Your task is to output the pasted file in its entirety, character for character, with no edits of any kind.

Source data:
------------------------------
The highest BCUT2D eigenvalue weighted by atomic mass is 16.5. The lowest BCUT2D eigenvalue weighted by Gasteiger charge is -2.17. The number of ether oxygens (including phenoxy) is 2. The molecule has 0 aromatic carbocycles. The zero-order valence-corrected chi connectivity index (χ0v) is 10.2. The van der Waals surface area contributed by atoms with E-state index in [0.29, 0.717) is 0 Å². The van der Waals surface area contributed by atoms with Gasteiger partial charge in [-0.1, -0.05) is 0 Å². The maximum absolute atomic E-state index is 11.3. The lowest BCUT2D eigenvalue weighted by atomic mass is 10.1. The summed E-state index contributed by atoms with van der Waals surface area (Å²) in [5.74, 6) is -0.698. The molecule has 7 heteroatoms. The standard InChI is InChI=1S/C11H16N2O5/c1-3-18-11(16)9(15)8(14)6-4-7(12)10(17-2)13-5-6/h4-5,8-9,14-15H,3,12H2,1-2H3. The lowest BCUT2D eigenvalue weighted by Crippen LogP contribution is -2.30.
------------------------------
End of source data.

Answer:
The highest BCUT2D eigenvalue weighted by atomic mass is 16.5. The lowest BCUT2D eigenvalue weighted by Gasteiger charge is -2.17. The number of ether oxygens (including phenoxy) is 2. The molecule has 0 aromatic carbocycles. The zero-order valence-corrected chi connectivity index (χ0v) is 10.2. The van der Waals surface area contributed by atoms with E-state index in [0.29, 0.717) is 0 Å². The van der Waals surface area contributed by atoms with Gasteiger partial charge in [-0.1, -0.05) is 0 Å². The maximum absolute atomic E-state index is 11.3. The lowest BCUT2D eigenvalue weighted by atomic mass is 10.1. The summed E-state index contributed by atoms with van der Waals surface area (Å²) in [5.74, 6) is -0.698. The molecule has 7 heteroatoms. The standard InChI is InChI=1S/C11H16N2O5/c1-3-18-11(16)9(15)8(14)6-4-7(12)10(17-2)13-5-6/h4-5,8-9,14-15H,3,12H2,1-2H3. The lowest BCUT2D eigenvalue weighted by Crippen LogP contribution is -2.30.